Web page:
An interview with Jörg Mühle where he discusses how he created the Tickle My Ears series, including his illustration technique and trialing version of the story with his daughter. “It was amazing. My book was working! Well, in a way. It didn’t make her go to sleep. But she really loved it.”
Ulrich Hub trained as an actor and now lives in Berlin, Germany. He works as a director for stage and writes plays, screenplays and children’s books, which have won numerous awards. What inspired the story of the blind chicken and the duck with a limp? When we use these phrases in German we… Read more »
The story of Jonna and Gorilla is about growing up with a parent who is not the norm. How one so often wishes that one’s parent could be more like all the others—and how one realizes, as the years pass, the advantages of being the child of someone who is an individual and walks their own path.
Hiroshi Ito was born in Tokyo, Japan, and graduated from Waseda University with a degree in education. “A good children’s book has depth, despite its simplicity. The reader should find something new every time they open the book. They will also see different aspects depending on their feelings or situation at that time.”
When I was a child, my best friend lived with about 15 people in a shared house, a big old villa. It had absolutely everything! There was a big garden with fruit trees, and a cosy treehouse.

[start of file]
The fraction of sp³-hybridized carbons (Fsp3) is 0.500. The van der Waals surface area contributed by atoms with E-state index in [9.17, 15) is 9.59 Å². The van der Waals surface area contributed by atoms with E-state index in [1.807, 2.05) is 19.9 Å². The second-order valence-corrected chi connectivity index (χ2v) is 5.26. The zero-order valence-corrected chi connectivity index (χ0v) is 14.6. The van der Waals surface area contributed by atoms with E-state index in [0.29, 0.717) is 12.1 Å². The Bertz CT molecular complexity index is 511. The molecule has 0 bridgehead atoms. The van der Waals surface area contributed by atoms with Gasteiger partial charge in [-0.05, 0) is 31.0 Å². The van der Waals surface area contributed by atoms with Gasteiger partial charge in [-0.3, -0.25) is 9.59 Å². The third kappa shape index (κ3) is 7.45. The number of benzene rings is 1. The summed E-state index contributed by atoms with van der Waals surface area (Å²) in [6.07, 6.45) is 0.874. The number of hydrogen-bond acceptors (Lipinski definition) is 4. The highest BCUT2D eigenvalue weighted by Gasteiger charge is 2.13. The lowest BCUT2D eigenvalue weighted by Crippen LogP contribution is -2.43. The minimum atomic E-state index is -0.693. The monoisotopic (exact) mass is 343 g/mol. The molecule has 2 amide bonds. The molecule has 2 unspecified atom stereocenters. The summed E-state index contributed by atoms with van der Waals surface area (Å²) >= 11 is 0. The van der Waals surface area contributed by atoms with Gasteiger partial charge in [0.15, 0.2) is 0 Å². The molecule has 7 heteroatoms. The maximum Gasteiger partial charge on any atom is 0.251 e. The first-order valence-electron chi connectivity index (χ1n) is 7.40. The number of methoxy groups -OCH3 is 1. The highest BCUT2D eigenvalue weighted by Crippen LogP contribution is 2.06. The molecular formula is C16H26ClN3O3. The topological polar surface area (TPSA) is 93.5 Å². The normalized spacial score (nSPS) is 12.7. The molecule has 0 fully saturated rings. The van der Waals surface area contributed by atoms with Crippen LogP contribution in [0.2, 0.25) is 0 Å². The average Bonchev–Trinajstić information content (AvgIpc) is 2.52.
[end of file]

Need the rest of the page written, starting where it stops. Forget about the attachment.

When I created the character of Lionel, I tried to reconnect with the deep feelings of two- and three-year-olds, and I found myself confronting some contrasting and powerful emotions! It’s a very rich universe that you don’t always find in stories for toddlers, where things are often soft and kind.
“When I was eleven I used to pretend I was a boy a lot, and I was longing for love. All I wanted to do was to play-wrestle with my friend Michael. He had bleached hair and could play Nirvana songs on his guitar. But I was so tall and skinny it was hard to get boys interested. They liked the short and cute girls, not ones with cricket legs like me.”
As so often is the case, I was working on multiple stories about boats that weren’t really going anywhere, until Elephant appeared and ideas started to click. Once I figured out the storyline, I started pondering every beat of the story. What does it mean, what do I want to say? And how can I visualize this as clearly as possible?
For me, humour is important. It allows you to write about sad things that otherwise would be hard to deal with. I have always felt deeply for people
As a child I was obsessed with the idea of flying and of seeing the world from above. That was related to my passion for maps—and of books with maps in.